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Jim Cramer worries about Casper’s big losses in post-WeWork IPO world

CNBC’s Jim Cramer expressed concerns about the fundamentals of Casper Sleep‘s business ahead of the online mattress start-up’s Thursday debut as a publicly traded stock.

The company’s shares opened at $14.50, a more than 20% increase from the offering price, before closing at $13.50.

“The losses here are staggering” for the business, Cramer said on “Squawk on the Street.”

Casper, which started out selling mattresses on the internet five years ago, had a loss of $92.1 million in 2018 and $73.4 million in 2017 on net revenues of $357.9 million in 2018 and $250.9 million in 2017. Casper has both high-profile investors, such as actor Leonardo DiCaprio, and high-profile partnerships with retailers such as Costco and Amazon.

The New York-based company announced plans for an initial public offering in early January and had initially planned to price its shares between $17 and $19.

However, Casper ended up pricing its IPO on Wednesday evening at $12 per share, giving the company a market value of $476 million. That’s dramatically lower than the $1.1 billion valuation from its latest round of private funding.

“They may have priced it to move,” the “Mad Money” host said, referencing a strategy in which companies lower their offering price in hopes of creating a first-day pop, which indeed happened.

“You cut and cut and cut; you can get a deal to work, any deal to work,” he added. If the shares are priced too high on their first day, they could fall and create less-than-ideal optics.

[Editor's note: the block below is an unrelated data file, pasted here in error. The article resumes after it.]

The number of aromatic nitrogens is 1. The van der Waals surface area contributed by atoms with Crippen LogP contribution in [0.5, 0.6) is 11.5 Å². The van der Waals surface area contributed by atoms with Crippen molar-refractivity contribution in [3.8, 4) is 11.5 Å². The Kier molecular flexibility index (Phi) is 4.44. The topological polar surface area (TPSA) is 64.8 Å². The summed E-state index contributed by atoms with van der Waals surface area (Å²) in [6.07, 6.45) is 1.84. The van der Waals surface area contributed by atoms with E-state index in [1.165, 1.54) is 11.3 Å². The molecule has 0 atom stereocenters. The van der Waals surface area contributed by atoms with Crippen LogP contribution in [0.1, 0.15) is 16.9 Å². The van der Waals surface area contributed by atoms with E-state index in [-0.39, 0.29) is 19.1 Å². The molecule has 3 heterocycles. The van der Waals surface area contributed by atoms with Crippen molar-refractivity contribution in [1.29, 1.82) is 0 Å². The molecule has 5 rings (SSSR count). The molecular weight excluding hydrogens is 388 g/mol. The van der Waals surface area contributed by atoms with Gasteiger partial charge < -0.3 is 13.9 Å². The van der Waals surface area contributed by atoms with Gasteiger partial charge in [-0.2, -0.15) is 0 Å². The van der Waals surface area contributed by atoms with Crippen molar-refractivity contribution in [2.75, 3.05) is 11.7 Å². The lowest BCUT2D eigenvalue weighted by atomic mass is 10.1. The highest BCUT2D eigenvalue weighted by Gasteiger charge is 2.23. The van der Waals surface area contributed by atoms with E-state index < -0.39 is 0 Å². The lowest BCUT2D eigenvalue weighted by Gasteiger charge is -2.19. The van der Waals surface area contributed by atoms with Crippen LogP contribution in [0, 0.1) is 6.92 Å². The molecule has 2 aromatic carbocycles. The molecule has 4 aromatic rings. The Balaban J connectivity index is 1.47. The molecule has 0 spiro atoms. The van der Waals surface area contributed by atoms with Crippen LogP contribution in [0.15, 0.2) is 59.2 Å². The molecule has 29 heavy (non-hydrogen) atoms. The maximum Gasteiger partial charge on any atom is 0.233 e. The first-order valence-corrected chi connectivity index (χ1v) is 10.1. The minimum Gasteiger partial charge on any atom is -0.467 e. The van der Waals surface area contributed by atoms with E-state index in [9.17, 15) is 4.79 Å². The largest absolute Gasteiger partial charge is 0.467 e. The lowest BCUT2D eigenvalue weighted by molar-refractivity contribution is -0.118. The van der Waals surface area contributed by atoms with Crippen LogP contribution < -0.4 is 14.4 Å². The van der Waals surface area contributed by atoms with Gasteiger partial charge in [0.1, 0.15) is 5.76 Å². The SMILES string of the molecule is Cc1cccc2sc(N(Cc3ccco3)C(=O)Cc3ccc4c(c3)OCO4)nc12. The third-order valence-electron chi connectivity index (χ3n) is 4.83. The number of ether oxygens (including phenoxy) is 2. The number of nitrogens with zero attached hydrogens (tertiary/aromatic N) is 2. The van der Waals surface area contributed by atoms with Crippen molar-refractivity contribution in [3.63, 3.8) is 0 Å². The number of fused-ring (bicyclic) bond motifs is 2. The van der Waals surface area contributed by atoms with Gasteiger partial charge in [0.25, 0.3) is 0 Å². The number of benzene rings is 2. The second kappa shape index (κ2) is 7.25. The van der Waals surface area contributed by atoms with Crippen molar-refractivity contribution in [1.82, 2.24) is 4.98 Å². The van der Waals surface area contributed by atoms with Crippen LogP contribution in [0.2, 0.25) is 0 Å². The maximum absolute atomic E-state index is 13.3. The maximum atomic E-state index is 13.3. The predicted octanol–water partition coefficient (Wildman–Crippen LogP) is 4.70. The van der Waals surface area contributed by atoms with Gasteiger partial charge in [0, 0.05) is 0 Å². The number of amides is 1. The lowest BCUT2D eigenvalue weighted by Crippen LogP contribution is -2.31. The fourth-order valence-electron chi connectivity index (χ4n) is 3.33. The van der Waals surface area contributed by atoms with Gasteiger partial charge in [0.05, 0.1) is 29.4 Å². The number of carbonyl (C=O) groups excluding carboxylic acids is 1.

Philip Krim, 36, co-founder and CEO of Casper, later told CNBC on Thursday that “valuations are moments in time” and his focus is on the future and growing the company.

Appearing on “Squawk Alley” shortly after the stock opened higher, Krim said: “I feel awesome. It’s been a great day. It’s an awesome milestone for Casper. So I’m pumped.”

Casper’s IPO is taking place in a “post-WeWork apocalypse” world, Cramer said.

The WeWork saga is viewed by many as a turning point for how public market investors view money-losing start-ups, helping to shift focus away from growth at all costs and reemphasizing the bottom line and a path toward profitability.

The coworking company pulled its IPO and its CEO, Adam Neumann, stepped down in September following backlash over WeWork’s governance and valuation ahead of its expected offering. WeWork had picked up a $47 billion valuation in the private markets, but some public investors came to value the company as low as $10 billion.

Cramer said he thought Casper ultimately was wise to lower its price per share targets before it began trading to avoid the pitfall of tighter valuation scrutiny in the current climate in the public markets.

“This is one of those deals where if they had brought it higher it would have been crushed,” he said. “They really have been very good about where to do it. It’s a very small deal.”

While Casper began selling mattresses online through a direct-to-consumer model, it has since opened 60 retail stores, with goals to have upward of 200. It also expanded its product offerings to include bedroom furniture and fixtures such as pillows and lamps.

But Cramer cast doubt on long-term demand around Casper’s core product. “It’s a bed that is mailed. … It’s not exactly Clorox wipes when you’re on a subway car, in terms of demand.”

Cramer also weighed-in on Twitter on Casper’s IPO before the stock market opened Thursday.

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